Remember a time when you were encouraged about your potential. Who? When? What? Where?

And, most importantly, how did the encouragement make you feel—and what did you do as a result? From the time I was new to the work world, I have had wonderful mentors and colleagues, and now clients, who have encouraged me to “go for it.”

Encouragement Creates Energy

Last week, I started working with a young professional. When I ask, “What do you most want from our work?” the answer was “your advice and guidance.” With some detailed pre-work in hand, I heard myself say, “I believe that the most important thing I can offer is my encouragement.” Naturally, it’s assumed that I will offer guidance and have ideas as well.

At the end of the hour, I asked how the meeting went and the statement was “I got exactly what I needed—your thoughtful, positive encouragement.” Think about it, this person is a high-performer, self-examining, and confident—and, the encouragement was both easy and needed. Needed because we all wonder and worry about what we know and what we don’t know.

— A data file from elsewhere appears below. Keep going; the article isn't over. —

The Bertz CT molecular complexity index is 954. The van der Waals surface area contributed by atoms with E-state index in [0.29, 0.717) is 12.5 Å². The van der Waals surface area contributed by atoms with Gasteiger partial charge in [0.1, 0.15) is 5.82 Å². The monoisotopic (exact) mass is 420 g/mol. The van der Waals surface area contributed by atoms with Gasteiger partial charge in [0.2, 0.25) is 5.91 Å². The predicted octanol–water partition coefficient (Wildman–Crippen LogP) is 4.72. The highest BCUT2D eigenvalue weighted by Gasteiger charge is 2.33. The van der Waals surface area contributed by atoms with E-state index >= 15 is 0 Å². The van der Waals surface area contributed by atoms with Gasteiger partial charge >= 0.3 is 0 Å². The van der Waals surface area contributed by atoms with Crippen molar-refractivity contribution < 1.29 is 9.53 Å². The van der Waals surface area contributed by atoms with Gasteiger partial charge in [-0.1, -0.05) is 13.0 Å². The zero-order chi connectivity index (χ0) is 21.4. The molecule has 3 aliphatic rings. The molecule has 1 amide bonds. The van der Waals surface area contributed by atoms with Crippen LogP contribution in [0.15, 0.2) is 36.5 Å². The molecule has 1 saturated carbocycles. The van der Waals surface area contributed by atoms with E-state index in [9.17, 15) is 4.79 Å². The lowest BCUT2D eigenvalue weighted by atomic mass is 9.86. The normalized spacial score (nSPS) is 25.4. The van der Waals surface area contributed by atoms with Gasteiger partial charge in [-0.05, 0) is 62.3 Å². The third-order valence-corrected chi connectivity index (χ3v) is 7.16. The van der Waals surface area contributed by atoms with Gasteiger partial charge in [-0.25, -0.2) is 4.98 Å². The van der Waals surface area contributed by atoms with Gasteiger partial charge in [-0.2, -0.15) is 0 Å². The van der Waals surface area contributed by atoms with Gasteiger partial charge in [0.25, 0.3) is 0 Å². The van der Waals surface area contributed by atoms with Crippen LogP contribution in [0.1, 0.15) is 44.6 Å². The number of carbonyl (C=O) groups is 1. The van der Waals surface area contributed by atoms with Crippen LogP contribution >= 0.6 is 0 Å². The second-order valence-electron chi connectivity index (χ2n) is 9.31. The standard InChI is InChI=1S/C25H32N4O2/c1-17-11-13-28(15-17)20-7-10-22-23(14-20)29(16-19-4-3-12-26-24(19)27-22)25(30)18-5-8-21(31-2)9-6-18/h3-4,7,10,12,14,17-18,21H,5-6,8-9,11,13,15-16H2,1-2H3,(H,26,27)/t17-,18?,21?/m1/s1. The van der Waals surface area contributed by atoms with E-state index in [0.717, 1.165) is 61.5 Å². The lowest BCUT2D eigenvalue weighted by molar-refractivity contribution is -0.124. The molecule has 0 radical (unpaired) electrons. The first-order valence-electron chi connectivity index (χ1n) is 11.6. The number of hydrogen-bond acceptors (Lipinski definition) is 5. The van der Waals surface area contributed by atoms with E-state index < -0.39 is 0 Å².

We were working virtually, but I could actually see the lift in energy.

Encouragement Must Be Authentic

Random encouragement or inauthentic encouragement can be counter-productive.  Let me give you a non-work example.

I am taking a landscape and portrait painting class. The teacher is a superb artist and is encouraging to every student. In theory, that makes sense—art students may be intimidated and the teacher wants them to return. If I gave him the benefit of the doubt, I might think that he sees the smallest of good in every canvas. But when he tells me, “that’s looking really good”and even with artist-squinting, I know it’s really not—the encouragement loses any lift. So, encouragement should not be blanket rah-rah. Rather, your encouragement should be grounded in fact and expertise.

This week, look for an opportunity to fuel your people with authentic encouragement!